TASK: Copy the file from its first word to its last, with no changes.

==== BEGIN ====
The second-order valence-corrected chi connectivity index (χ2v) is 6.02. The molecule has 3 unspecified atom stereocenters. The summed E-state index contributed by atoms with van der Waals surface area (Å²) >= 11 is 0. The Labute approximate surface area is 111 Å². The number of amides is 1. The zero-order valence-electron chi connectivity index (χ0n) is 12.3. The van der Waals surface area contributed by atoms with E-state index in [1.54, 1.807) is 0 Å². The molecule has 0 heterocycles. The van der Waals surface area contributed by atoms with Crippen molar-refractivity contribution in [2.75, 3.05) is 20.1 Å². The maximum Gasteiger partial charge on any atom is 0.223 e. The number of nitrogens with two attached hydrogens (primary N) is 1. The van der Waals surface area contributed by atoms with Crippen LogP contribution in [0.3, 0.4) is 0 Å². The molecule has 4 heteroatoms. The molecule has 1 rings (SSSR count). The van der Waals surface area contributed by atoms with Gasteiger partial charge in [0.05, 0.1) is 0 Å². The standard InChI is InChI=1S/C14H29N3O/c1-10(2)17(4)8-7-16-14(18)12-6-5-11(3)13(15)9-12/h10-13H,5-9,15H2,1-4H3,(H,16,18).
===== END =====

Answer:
The second-order valence-corrected chi connectivity index (χ2v) is 6.02. The molecule has 3 unspecified atom stereocenters. The summed E-state index contributed by atoms with van der Waals surface area (Å²) >= 11 is 0. The Labute approximate surface area is 111 Å². The number of amides is 1. The zero-order valence-electron chi connectivity index (χ0n) is 12.3. The van der Waals surface area contributed by atoms with E-state index in [1.54, 1.807) is 0 Å². The molecule has 0 heterocycles. The van der Waals surface area contributed by atoms with Crippen molar-refractivity contribution in [2.75, 3.05) is 20.1 Å². The maximum Gasteiger partial charge on any atom is 0.223 e. The number of nitrogens with two attached hydrogens (primary N) is 1. The van der Waals surface area contributed by atoms with Crippen LogP contribution in [0.3, 0.4) is 0 Å². The molecule has 4 heteroatoms. The molecule has 1 rings (SSSR count). The van der Waals surface area contributed by atoms with Gasteiger partial charge in [0.05, 0.1) is 0 Å². The standard InChI is InChI=1S/C14H29N3O/c1-10(2)17(4)8-7-16-14(18)12-6-5-11(3)13(15)9-12/h10-13H,5-9,15H2,1-4H3,(H,16,18).